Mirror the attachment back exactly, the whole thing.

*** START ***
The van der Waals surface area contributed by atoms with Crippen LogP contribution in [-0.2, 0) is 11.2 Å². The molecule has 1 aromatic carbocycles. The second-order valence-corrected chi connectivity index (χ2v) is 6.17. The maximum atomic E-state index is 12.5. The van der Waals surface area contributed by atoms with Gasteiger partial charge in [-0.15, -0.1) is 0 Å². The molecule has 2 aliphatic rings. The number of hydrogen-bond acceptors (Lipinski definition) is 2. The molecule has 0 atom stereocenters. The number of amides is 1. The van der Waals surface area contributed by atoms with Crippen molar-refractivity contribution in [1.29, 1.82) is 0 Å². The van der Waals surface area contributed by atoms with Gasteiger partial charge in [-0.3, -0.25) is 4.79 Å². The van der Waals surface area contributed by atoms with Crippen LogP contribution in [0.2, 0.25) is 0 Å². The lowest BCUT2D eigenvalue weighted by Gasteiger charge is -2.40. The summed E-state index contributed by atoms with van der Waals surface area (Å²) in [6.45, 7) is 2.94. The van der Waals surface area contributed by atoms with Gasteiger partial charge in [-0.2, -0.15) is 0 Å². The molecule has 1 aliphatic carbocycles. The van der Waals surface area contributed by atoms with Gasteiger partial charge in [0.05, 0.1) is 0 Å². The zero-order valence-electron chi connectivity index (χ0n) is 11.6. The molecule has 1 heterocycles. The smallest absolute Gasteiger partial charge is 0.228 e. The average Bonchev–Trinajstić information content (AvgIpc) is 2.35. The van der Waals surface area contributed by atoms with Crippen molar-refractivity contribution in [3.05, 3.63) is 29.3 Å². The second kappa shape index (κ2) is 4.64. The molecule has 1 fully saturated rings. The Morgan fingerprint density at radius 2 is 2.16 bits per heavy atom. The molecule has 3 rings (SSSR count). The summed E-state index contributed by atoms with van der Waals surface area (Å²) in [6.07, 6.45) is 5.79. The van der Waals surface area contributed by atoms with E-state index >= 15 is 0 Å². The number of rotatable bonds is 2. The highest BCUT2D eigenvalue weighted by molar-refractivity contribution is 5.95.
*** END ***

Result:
The van der Waals surface area contributed by atoms with Crippen LogP contribution in [-0.2, 0) is 11.2 Å². The molecule has 1 aromatic carbocycles. The second-order valence-corrected chi connectivity index (χ2v) is 6.17. The maximum atomic E-state index is 12.5. The van der Waals surface area contributed by atoms with Gasteiger partial charge in [-0.15, -0.1) is 0 Å². The molecule has 2 aliphatic rings. The number of hydrogen-bond acceptors (Lipinski definition) is 2. The molecule has 0 atom stereocenters. The number of amides is 1. The van der Waals surface area contributed by atoms with Crippen molar-refractivity contribution in [1.29, 1.82) is 0 Å². The van der Waals surface area contributed by atoms with Gasteiger partial charge in [-0.3, -0.25) is 4.79 Å². The van der Waals surface area contributed by atoms with Crippen LogP contribution in [0.2, 0.25) is 0 Å². The lowest BCUT2D eigenvalue weighted by Gasteiger charge is -2.40. The summed E-state index contributed by atoms with van der Waals surface area (Å²) in [6.45, 7) is 2.94. The van der Waals surface area contributed by atoms with Gasteiger partial charge in [-0.2, -0.15) is 0 Å². The molecule has 1 aliphatic carbocycles. The van der Waals surface area contributed by atoms with Gasteiger partial charge in [0.05, 0.1) is 0 Å². The zero-order valence-electron chi connectivity index (χ0n) is 11.6. The molecule has 1 heterocycles. The smallest absolute Gasteiger partial charge is 0.228 e. The average Bonchev–Trinajstić information content (AvgIpc) is 2.35. The van der Waals surface area contributed by atoms with Crippen molar-refractivity contribution in [3.05, 3.63) is 29.3 Å². The second kappa shape index (κ2) is 4.64. The molecule has 1 fully saturated rings. The Morgan fingerprint density at radius 2 is 2.16 bits per heavy atom. The molecule has 3 rings (SSSR count). The summed E-state index contributed by atoms with van der Waals surface area (Å²) in [6.07, 6.45) is 5.79. The van der Waals surface area contributed by atoms with E-state index >= 15 is 0 Å². The number of rotatable bonds is 2. The highest BCUT2D eigenvalue weighted by molar-refractivity contribution is 5.95.